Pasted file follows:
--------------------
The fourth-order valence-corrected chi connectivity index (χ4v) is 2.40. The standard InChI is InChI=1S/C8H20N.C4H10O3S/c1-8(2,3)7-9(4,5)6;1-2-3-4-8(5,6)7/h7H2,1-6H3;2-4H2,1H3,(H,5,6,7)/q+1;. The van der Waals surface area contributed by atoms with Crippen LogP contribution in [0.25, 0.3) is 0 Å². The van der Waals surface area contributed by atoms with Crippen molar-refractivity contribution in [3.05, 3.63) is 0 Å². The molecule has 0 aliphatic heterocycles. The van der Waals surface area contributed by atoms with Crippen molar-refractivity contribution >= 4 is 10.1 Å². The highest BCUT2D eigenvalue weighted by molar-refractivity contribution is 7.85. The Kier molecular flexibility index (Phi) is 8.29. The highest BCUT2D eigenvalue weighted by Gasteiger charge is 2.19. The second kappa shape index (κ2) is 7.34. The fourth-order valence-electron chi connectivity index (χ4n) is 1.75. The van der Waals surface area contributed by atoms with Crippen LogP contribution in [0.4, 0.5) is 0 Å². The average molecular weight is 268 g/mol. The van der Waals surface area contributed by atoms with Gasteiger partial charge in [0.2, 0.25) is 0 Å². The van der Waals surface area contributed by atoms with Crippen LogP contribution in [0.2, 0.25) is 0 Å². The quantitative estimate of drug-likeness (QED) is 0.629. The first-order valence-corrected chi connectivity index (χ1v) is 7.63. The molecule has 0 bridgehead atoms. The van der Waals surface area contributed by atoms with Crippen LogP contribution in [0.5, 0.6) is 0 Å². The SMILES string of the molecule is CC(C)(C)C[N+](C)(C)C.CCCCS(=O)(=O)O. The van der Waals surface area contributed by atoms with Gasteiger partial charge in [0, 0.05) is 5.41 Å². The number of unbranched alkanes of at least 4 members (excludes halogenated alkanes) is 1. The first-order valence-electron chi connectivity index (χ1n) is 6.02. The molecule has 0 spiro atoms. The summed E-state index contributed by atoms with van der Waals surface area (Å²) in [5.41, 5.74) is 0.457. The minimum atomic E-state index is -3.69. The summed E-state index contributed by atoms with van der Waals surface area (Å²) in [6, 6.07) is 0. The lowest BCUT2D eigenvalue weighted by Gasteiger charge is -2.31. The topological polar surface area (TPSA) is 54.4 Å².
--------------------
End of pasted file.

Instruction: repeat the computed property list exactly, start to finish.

The fourth-order valence-corrected chi connectivity index (χ4v) is 2.40. The standard InChI is InChI=1S/C8H20N.C4H10O3S/c1-8(2,3)7-9(4,5)6;1-2-3-4-8(5,6)7/h7H2,1-6H3;2-4H2,1H3,(H,5,6,7)/q+1;. The van der Waals surface area contributed by atoms with Crippen LogP contribution in [0.25, 0.3) is 0 Å². The van der Waals surface area contributed by atoms with Crippen molar-refractivity contribution in [3.05, 3.63) is 0 Å². The molecule has 0 aliphatic heterocycles. The van der Waals surface area contributed by atoms with Crippen molar-refractivity contribution >= 4 is 10.1 Å². The highest BCUT2D eigenvalue weighted by molar-refractivity contribution is 7.85. The Kier molecular flexibility index (Phi) is 8.29. The highest BCUT2D eigenvalue weighted by Gasteiger charge is 2.19. The second kappa shape index (κ2) is 7.34. The fourth-order valence-electron chi connectivity index (χ4n) is 1.75. The van der Waals surface area contributed by atoms with Crippen LogP contribution in [0.4, 0.5) is 0 Å². The average molecular weight is 268 g/mol. The van der Waals surface area contributed by atoms with Gasteiger partial charge in [0.2, 0.25) is 0 Å². The van der Waals surface area contributed by atoms with Crippen LogP contribution in [0.2, 0.25) is 0 Å². The quantitative estimate of drug-likeness (QED) is 0.629. The first-order valence-corrected chi connectivity index (χ1v) is 7.63. The molecule has 0 bridgehead atoms. The van der Waals surface area contributed by atoms with Crippen LogP contribution in [0.5, 0.6) is 0 Å². The SMILES string of the molecule is CC(C)(C)C[N+](C)(C)C.CCCCS(=O)(=O)O. The van der Waals surface area contributed by atoms with Gasteiger partial charge in [0, 0.05) is 5.41 Å². The number of unbranched alkanes of at least 4 members (excludes halogenated alkanes) is 1. The first-order valence-electron chi connectivity index (χ1n) is 6.02. The molecule has 0 spiro atoms. The summed E-state index contributed by atoms with van der Waals surface area (Å²) in [5.41, 5.74) is 0.457. The minimum atomic E-state index is -3.69. The summed E-state index contributed by atoms with van der Waals surface area (Å²) in [6, 6.07) is 0. The lowest BCUT2D eigenvalue weighted by Gasteiger charge is -2.31. The topological polar surface area (TPSA) is 54.4 Å².